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ABSTRACT: To compare the efficacy of glycemic control and insulin secretion of alpha glucosidase inhibitors (AGI) on type 2 diabetes patients between Asian and Caucasian. The MEDLINE®, EMBASE®, CENTRAL were searched and qualified studies in Asian and Caucasian population comparing AGI treatment with placebo or other oral anti-diabetic drugs in type 2 diabetic patients were included. Totally 58 qualified studies were included. When AGI treatment was compared with placebo, a significant difference in HbA1c decline from baseline favoring AGI treatment was found in Asian (weighted mean difference (WMD), -0.50%; 95% CI, -0.66% to -0.34%) and in Caucasian a significant difference in HbA1c decline favoring AGI treatment was also found (WMD, -0.68%; 95% CI, -0.76% to -0.60%). In Asian, fasting plasma glucose was reduced with AGI treatment compared with placebo (WMD, -0.53 mmol/L; 95% CI, -0.91 to -0.14 mmol/L) and in Caucasian there was also a significant difference in FPG changes favoring AGI therapy (WMD, -0.88 mmol/L; 95% CI, -1.00 to -0.77 mmol/L). Studies in Asian showed a significant difference in fasting insulin changes favoring AGI treatment (WMD, -0.78 uU/ml; 95% CI, -0.96 to -0.59 uU/ml). While in Caucasian fasting insulin was decreased without significance with AGI treatment (WMD-1.24 uU/ml; 95% CI, -2.51 to 0.04 uU/ml). Body weight was decreased with AGI treatment in Asian (WMD, -1.00 kg; 95% CI, -1.69 to -0.31 kg) and was also decreased with AGI treatment in Caucasian (WMD, -0.73 kg; 95% CI, -1.13 to -0.33 kg). According to results from this meta-analysis, the efficacy in glucose lowering, body weight reduction and insulin secretion decreasing of AGI treatment in Asian were comparable with those in Caucasian.PLoS ONE 01/2013; 8(11):e79421. · 3.53 Impact Factor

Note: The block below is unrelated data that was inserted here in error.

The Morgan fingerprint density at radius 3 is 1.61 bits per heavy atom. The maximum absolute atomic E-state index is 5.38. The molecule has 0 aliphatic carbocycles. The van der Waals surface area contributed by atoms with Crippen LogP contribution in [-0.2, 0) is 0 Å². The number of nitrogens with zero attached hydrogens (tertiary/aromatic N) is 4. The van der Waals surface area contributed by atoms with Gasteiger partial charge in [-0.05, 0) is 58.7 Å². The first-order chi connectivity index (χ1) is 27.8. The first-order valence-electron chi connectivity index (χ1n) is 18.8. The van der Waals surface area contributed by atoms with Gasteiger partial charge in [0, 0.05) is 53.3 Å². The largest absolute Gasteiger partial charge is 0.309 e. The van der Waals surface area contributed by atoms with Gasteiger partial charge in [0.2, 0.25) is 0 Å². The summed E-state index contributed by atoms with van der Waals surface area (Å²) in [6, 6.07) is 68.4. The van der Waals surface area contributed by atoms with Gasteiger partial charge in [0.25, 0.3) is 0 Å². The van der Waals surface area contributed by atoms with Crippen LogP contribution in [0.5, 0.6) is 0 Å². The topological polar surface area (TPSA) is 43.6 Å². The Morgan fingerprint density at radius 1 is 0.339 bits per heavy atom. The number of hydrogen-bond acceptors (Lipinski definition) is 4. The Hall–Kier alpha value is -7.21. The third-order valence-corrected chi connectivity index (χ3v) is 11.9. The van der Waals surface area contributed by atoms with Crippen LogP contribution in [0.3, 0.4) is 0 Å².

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ABSTRACT: The antidiabetic agent acarbose reduces postprandial glucose excursions. We have evaluated the effect of randomized treatment with acarbose on the progression of carotid intima-media thickness (IMT) in early diabetes. The Early Diabetes Intervention Program (EDIP) was a randomized trial of acarbose versus placebo, in 219 participants with early diabetes characterized by glucose values over 11.1 mmol/L 2 hours after a 75 g oral glucose load, and mean HbA1c 6.3%. IMT was measured at baseline and yearly. Follow-up was discontinued if participants progressed to the study glucose endpoints; IMT readings were available for a median of 2 years, with 72 subjects followed for 5 years. Progressive increases in IMT were seen in both treatment groups, but this was reduced in participants randomized to acarbose (p = 0.047). In age, sex and smoking-adjusted analyses IMT progression was associated with greater fasting and OGTT-excursion glucose, fasting insulin, cholesterol, and glycated LDL concentrations. IMT progression was reduced with study-related changes in weight, insulin, and non-esterified fatty acids; these features were more strongly associated with reduced IMT progression than acarbose treatment. Despite strong associations of baseline glycemia with IMT progression, study-related changes in glucose were not important determinants of IMT progression. Acarbose can delay progression of carotid intima-media thickness in early diabetes defined by an oral glucose tolerance test. Glucose, weight, insulin and lipids contributed to risk of progression but reductions in glycemia were not major determinants of reduced rate of IMT progression. Vascular benefits of acarbose may be independent of its glycemic effects. This article is protected by copyright. All rights reserved.Diabetes/Metabolism Research and Reviews 07/2013; · 2.97 Impact Factor